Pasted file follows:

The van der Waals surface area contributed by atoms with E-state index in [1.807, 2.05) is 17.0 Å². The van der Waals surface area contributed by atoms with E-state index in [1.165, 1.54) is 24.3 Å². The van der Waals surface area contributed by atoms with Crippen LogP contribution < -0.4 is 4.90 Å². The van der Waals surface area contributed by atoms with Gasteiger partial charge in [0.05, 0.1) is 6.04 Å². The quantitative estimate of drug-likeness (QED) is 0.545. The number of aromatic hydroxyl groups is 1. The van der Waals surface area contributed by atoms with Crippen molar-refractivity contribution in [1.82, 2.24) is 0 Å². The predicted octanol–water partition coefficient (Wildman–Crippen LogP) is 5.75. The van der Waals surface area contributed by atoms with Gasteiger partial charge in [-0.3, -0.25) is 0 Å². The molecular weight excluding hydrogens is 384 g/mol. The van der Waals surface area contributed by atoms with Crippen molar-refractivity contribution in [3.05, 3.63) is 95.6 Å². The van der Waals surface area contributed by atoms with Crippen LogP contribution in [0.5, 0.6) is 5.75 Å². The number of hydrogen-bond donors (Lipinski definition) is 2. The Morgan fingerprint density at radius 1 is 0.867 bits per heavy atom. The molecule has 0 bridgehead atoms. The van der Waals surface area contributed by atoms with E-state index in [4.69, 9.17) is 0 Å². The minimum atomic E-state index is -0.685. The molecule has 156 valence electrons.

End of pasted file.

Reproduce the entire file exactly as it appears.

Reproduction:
The van der Waals surface area contributed by atoms with E-state index in [1.807, 2.05) is 17.0 Å². The van der Waals surface area contributed by atoms with E-state index in [1.165, 1.54) is 24.3 Å². The van der Waals surface area contributed by atoms with Crippen LogP contribution < -0.4 is 4.90 Å². The van der Waals surface area contributed by atoms with Gasteiger partial charge in [0.05, 0.1) is 6.04 Å². The quantitative estimate of drug-likeness (QED) is 0.545. The number of aromatic hydroxyl groups is 1. The van der Waals surface area contributed by atoms with Crippen molar-refractivity contribution in [1.82, 2.24) is 0 Å². The predicted octanol–water partition coefficient (Wildman–Crippen LogP) is 5.75. The van der Waals surface area contributed by atoms with Gasteiger partial charge in [-0.3, -0.25) is 0 Å². The molecular weight excluding hydrogens is 384 g/mol. The van der Waals surface area contributed by atoms with Crippen molar-refractivity contribution in [3.05, 3.63) is 95.6 Å². The van der Waals surface area contributed by atoms with Crippen LogP contribution in [0.5, 0.6) is 5.75 Å². The number of hydrogen-bond donors (Lipinski definition) is 2. The Morgan fingerprint density at radius 1 is 0.867 bits per heavy atom. The molecule has 0 bridgehead atoms. The van der Waals surface area contributed by atoms with E-state index in [4.69, 9.17) is 0 Å². The minimum atomic E-state index is -0.685. The molecule has 156 valence electrons.